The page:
WHAT TYPE OF ANESTHESIA IS USED ?

A regional block to make the shoulder numb may often be combined with general anesthesia for most rotator cuff repairs. Prior to surgery you will meet a member of the Anesthesia Department who will explain your anesthesia alternatives and address questions that you may have concerning anesthesia. On the morning of surgery, a member of the Anesthesia Department will again review your anesthesia options with you.

WHAT HAPPENS THE DAY OF SURGERY ?

You will arrive at the hospital approximately one hour before your scheduled surgery. The surgery will take approximately two to three hours and you will be in the recovery room for one hour so that your recovery from the anesthesia can be monitored. You will then go home.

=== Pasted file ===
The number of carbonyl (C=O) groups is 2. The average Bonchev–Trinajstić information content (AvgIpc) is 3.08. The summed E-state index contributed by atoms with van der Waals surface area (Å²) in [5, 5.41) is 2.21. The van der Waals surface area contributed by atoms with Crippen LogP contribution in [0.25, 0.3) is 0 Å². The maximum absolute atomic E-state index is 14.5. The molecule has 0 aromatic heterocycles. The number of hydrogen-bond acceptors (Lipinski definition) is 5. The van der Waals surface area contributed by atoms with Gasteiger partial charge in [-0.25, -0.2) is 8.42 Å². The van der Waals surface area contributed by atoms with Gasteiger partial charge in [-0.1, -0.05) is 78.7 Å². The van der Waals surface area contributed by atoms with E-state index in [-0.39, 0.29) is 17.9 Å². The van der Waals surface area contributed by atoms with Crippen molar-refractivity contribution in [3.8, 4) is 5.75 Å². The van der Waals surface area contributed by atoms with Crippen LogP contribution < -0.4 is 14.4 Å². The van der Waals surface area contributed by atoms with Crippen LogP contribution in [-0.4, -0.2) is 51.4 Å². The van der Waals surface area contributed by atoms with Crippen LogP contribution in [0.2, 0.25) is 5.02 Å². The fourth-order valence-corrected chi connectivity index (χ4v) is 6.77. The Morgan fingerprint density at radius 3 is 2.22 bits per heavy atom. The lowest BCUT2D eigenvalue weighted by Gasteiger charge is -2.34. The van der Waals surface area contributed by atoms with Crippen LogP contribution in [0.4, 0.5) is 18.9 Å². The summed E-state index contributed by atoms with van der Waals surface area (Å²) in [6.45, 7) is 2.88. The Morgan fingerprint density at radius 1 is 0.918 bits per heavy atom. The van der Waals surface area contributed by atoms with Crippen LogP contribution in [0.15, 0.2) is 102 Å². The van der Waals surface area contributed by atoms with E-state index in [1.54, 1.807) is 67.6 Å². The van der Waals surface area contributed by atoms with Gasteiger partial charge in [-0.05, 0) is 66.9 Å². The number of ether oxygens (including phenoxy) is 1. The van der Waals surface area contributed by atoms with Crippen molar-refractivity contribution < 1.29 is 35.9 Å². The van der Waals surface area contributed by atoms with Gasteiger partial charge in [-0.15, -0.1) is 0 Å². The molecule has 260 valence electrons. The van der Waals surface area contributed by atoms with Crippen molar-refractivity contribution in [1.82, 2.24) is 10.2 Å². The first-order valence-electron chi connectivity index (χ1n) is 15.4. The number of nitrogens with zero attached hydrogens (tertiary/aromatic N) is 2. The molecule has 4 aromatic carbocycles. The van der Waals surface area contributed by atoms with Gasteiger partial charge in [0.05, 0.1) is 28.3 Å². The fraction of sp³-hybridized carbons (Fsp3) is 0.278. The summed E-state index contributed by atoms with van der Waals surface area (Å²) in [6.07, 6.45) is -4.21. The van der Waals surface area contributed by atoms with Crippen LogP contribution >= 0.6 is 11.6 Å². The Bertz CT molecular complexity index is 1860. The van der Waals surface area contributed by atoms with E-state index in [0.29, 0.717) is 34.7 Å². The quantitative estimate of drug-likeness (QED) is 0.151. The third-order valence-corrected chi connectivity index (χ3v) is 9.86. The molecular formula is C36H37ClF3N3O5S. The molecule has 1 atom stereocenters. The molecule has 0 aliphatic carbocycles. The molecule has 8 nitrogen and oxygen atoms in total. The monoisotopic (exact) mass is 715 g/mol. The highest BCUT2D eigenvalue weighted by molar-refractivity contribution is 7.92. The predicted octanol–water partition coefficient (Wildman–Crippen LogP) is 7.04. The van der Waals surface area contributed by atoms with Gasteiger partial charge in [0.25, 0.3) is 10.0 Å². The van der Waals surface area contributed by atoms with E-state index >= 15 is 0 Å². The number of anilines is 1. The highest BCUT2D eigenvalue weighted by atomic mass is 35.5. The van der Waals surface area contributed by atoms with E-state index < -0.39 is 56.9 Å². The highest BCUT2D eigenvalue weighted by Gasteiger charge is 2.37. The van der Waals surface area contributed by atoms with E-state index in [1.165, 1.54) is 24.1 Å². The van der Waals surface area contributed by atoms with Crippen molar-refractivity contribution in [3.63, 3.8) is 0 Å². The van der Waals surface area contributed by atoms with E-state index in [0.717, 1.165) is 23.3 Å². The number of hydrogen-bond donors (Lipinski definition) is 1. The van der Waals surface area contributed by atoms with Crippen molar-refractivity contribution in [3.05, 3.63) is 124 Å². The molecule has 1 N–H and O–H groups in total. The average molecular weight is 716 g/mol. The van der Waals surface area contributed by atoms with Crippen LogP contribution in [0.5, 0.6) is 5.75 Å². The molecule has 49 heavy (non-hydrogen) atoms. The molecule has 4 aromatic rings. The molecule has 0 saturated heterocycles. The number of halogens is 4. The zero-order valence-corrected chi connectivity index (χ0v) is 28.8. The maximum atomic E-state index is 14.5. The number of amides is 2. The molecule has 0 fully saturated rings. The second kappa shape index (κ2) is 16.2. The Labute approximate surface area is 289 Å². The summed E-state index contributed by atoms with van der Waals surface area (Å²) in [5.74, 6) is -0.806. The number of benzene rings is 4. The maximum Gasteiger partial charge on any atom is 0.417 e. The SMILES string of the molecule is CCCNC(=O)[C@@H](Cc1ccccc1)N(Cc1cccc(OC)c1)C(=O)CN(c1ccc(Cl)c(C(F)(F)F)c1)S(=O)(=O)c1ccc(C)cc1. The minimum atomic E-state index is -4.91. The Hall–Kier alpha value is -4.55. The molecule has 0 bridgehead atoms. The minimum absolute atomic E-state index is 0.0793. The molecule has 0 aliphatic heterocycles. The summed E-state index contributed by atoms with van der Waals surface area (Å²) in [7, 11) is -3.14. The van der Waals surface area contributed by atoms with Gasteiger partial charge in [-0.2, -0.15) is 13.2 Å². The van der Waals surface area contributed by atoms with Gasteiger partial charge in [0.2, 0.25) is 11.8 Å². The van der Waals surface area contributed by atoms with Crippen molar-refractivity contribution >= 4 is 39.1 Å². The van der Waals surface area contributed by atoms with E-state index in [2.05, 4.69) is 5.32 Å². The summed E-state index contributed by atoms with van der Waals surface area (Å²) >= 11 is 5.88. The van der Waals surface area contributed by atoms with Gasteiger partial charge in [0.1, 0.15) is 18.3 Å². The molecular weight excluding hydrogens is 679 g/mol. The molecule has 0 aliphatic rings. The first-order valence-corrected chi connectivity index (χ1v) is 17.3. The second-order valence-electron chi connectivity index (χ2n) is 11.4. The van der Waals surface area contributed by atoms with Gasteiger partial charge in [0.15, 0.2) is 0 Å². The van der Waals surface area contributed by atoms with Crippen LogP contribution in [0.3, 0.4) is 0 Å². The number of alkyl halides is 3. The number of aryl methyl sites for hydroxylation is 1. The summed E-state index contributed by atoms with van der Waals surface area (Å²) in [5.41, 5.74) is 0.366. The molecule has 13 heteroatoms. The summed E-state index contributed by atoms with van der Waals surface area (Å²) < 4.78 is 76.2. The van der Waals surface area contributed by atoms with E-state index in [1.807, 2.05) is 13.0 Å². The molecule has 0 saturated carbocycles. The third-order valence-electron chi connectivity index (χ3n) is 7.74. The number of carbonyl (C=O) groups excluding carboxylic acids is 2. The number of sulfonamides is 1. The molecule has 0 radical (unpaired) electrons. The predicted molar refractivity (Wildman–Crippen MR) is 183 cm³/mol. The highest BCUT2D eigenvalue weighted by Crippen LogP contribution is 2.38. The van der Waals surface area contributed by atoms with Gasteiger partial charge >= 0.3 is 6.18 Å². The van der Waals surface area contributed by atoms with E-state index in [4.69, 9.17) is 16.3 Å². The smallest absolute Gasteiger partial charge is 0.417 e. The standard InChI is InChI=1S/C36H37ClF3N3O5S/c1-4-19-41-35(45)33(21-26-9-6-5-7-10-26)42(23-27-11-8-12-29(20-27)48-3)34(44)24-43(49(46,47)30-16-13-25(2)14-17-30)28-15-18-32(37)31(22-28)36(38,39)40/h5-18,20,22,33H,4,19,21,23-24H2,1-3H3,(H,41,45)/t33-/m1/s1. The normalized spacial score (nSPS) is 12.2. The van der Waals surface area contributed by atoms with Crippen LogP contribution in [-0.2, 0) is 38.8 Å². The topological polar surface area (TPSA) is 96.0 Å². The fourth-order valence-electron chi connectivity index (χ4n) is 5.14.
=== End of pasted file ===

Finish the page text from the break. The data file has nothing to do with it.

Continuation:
NOTE: YOU MAY NOT EAT OR DRINK ANYTHING BEGINNING AT MIDNIGHT THE NIGHT PRIOR TO THE SURGERY.
If you must take medicines daily you should do so with just a sip of water. This should be cleared by the operating surgeon or by the anesthesiologist prior to the day of surgery.

WHAT HAPPENS AFTER SURGERY ?

Following surgery, you will have a bandage over your incision and your arm will be placed in a sling so that the repaired tendons can heal (this takes 6 weeks). Ice and a prescription for medications will be provided for your comfort. You should keep a pillow under your elbow on the operated side while lying in bed. Also keep a pad in your armpit to avoid skin maceration from sweating. In addition, you will be provided with dressings to change over your shoulder wound after 2 days.

HOW DO I CARE FOR MY SHOULDER ?